In terms of ongoing relationships, recipients indicate that following their experience at NRC, they are more interested in participating in other NRC programs, such as the Research Associateship (RA) Program. Given that the program has only been in place for five years, and that only now are GSSSP recipients completing their degrees and becoming available for ongoing relationships, little evidence was available in order to assess ongoing relationships between NRC and GSSSP students. 

In terms of building new relationships between NRC and universities, the Program has generally helped to strengthen existing ones rather than develop new ones as had been outlined as one of its objectives. Access to the Supplement is generally by students and university supervisors who have an existing relationship with NRC. As a result, opportunities exist to broaden familiarity with the Program in order to enhance reach. 

With respect to delivery of GSSSP, overall it has been administered in a thorough manner. However, the delivery, review and renewal of such a Grants and Contributions program necessitates added costs and use of existing NRC resources. Further, the current design of the GSSSP, which includes limitations as to the maximum number of awards that may be granted, as well as the maximum total value of GSSSP resources, tends to result in under utilization of the Program (i.e., not all funds being used for GSSSP each year). There are opportunities to revise these limitations and expand use of the Program. Finally, the issue of non-ownership of intellectual property (IP) by NRC under the GSSSP was raised as a concern. Given the nature of the GSSSP as a G&C program, with all benefits accruing to the recipient, ownership of resulting work, or IP, vests with the student. To date, all challenges relating to this matter have been in ensuring that all parties understand the Policy and are willing to sign the agreements. 

Based on the above and under the assumption that the GSSSP would be renewed, the following recommendations were made: 

Recommendation 3: Consider revising the limits surrounding the maximum number of GSSSP awards so as to allow all funds to be used on more awards if there are more qualified candidates. 

Management Response: Agreed. Should Grant Program renewal move forward, NRC-HRB intends to reflect this in revised Terms and Conditions, and a consolidated RMAF-RBAF. 

Recommendation 4: Publicize GSSSP more widely outside of NRC and among a broader range of universities. 

Management Response: Agreed with the understanding that additional resources would be required to administer increased applications for GSSSP grants. This would constitute a shift away from the present approach where Institutes, Branches and Programs (I/B/Ps) identify, inform and support potential candidates. Increased promotion of GSSSP has already begun through the recruitment office conducting outreach presentations and providing information at graduate fairs to foster greater knowledge of NRC and its programs, such as GSSSP.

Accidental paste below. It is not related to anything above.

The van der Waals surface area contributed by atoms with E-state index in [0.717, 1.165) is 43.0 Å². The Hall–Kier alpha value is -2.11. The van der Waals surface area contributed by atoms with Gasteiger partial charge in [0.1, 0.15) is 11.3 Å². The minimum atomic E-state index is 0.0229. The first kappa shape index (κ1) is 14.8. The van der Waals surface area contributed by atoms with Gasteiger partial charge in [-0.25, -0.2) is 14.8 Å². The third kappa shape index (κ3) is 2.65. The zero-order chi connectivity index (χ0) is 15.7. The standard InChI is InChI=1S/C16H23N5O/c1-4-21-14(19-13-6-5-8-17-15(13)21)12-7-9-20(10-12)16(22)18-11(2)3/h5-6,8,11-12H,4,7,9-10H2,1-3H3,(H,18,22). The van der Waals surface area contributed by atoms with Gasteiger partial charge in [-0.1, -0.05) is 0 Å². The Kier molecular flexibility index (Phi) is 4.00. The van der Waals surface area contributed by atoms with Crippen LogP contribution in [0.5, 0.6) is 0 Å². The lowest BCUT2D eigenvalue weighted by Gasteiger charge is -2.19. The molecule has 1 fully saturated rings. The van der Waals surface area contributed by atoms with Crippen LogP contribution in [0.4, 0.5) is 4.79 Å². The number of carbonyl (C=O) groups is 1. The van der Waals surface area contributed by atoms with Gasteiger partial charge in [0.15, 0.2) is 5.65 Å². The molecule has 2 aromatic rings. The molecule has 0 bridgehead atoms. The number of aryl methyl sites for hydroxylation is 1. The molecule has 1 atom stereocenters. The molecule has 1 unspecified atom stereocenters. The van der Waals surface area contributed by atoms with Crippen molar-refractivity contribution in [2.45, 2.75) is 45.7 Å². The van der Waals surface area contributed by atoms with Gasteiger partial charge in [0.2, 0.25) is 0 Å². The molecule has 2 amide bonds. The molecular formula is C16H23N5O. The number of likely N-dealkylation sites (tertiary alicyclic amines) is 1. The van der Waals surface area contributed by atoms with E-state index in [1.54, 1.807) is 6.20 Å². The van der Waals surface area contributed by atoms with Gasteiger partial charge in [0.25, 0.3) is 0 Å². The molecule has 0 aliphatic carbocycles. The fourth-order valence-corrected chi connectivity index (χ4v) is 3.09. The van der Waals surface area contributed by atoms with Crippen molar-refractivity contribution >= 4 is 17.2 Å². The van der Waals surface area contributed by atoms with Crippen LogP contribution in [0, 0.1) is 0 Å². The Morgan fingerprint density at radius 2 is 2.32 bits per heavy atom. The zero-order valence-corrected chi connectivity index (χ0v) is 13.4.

Promotional activities should be balanced with NRC’s ability to meet demand and to avoid unrealistic and/or unanswered expectations (limited resources in terms of program budget/availability and coordination to respond to requests). 

Recommendation 5: Mechanisms for creating new relationships between NRC supervisors and students should be examined. 

Management Response: Agreed with the understanding that this is a shared responsibility and additional commitments/resources might be required by the Institutes, Branches and Programs (I/B/Ps) to assist in acting on this recommendation. 

General Conclusions and Recommendations Herzberg Memorial Prize and Fellowship 

Recipients of the two fellowships examined were well-known researchers who were already advanced in their careers. While at NRC institutes, they were identified as having applied their expertise in different areas of research than those in which they normally work. In both cases, Fellows were active in mentoring young researchers and graduate students, as well as encouraging some networking activities between different research groups and institutes at NRC. All representatives from institutes interviewed felt that the research had been improved through the collaboration and that the ability to benefit from such expertise on longer term projects was of value. Institutes’ representatives indicated that their relationships with Fellows have been ongoing, beyond completion of the fellowship. Researchers and Directors General felt that the relationship allowed NRC to leverage the expertise of others while developing the competencies within their institutes. 

The process outlined to select Herzberg Fellows was appropriate; however, it may not have been administered in a consistent manner. As the Fellowship and associated Prize was not given out every year, the full potential benefit of the program has not been realized. The reason why the Fellowship and Prize were not awarded in the past three years stemmed from decisions made by NRC Senior Executive in the face of other priorities at the time. In order for the program to have achieved its full potential impacts, award in all years would have been necessary. 

Flexibility in the parameters for the Fellowship, such as allowing fellowships of shorter duration, or allowance for shorter stays at NRC, or even multiple recipients in one year, could also improve the practical implementation of the program. Not only would it be easier to attract potential recipients to the process, researchers who would not be able to leave their home organization for a full year could then be candidates for Fellowship. 

Recommendation 6: Processes including the call for nominations and ensuring receipt of activity reports should be reviewed to determine how they may be administered in a more consistent manner.

Management Response: Agreed. This recommendation will be considered when reviewing options for a future initiative of this kind.

Recommendation 7: To increase the reach of the program, give awards annually.

Management Response: Agreed. This recommendation will be considered when reviewing options for a future initiative of this kind.

Recommendation 8: Consider allowing flexibility in the duration and number of fellowships awarded in a given year.

Management Response: Agreed. This recommendation will be considered when reviewing options for a future initiative of this kind.